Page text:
cover image Home Across the Road

Home Across the Road

Nancy Peacock. Longstreet Press, $18.95 (208pp) ISBN 978-1-56352-509-4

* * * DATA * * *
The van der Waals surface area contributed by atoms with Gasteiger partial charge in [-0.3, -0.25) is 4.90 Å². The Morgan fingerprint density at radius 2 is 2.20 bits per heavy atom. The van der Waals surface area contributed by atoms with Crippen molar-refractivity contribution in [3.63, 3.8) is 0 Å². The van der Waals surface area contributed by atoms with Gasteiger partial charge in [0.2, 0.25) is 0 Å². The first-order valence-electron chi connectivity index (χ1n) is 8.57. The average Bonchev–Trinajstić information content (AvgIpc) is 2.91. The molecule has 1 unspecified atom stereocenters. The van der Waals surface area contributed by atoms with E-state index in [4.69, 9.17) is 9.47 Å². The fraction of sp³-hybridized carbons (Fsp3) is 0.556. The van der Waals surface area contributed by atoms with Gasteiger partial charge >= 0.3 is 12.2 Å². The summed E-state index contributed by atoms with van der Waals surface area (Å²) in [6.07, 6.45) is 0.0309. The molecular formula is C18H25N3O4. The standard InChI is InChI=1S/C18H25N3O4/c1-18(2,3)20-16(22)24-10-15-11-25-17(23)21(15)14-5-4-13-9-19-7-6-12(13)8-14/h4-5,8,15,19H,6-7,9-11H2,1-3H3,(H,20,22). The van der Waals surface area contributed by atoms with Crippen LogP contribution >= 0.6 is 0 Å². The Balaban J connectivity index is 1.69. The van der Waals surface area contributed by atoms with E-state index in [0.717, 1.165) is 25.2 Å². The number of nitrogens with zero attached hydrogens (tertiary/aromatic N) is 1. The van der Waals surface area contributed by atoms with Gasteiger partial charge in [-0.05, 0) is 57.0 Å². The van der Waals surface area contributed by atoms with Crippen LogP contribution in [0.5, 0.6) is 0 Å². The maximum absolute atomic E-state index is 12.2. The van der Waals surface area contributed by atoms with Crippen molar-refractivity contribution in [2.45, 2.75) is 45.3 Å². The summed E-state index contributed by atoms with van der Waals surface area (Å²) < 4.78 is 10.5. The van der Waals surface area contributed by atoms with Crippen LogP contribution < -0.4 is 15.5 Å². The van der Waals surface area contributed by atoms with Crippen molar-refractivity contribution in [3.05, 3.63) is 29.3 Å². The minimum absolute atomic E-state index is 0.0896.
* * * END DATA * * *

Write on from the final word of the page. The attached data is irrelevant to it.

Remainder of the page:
The devastating legacy of slavery inexorably shapes the lives of two North Carolina families over a century of changing race relations in Peacock's second novel, after the praised Life Without Water. Tracing the history of Roseberry, a Southern plantation owned by the white Redd family and worked by the black Redds, the novel reaches back to 1855, when plantation master Jennis Redd raped and impregnated slave Cally. This event engenders the primary story of resistance passed down the generations of black Redds: Cally's six-year-old son by Jennis is sold away by the jealous plantation mistress, Lula Anne, who falsely accuses the boy of stealing a pair of her abalone earrings. Mourning her child, Cally herself steals the earrings, and after that, the white Redd children die while the black Redd children grow up strong and healthy. The earrings, kept hidden for decades, become a magical symbol of hope and fear, even after the black Redds gain their freedom and buy property just across the road from Roseberry. But China Redd, born free in 1912, has been a servant at Roseberry almost her entire life, and in 1971, she's outlived the white family and wants to tell her bitter story. Although a heartfelt and thoroughly imagined effort, the book inscribes the black Redds' legacy of memories and survivors' stories in an incantatory, sing-song narration that quickly grows tiresome. The circular plot repeats the extended metaphor of the earrings incessantly. Other recurring motifs include the searing image of attic stairs worn down where slaves climbed them for decades, and Cally's husband Tom's legendary ""bone-chilling sigh"" of sorrow that sweeps through Roseberry every summer. Of the dozens of often sketchy characters, the main speaker China and her granddaughter Abolene do eventually redeem the painful complexities of their family's history by using their stories to sustain a fragile yet enduring hope for the future. (Nov.)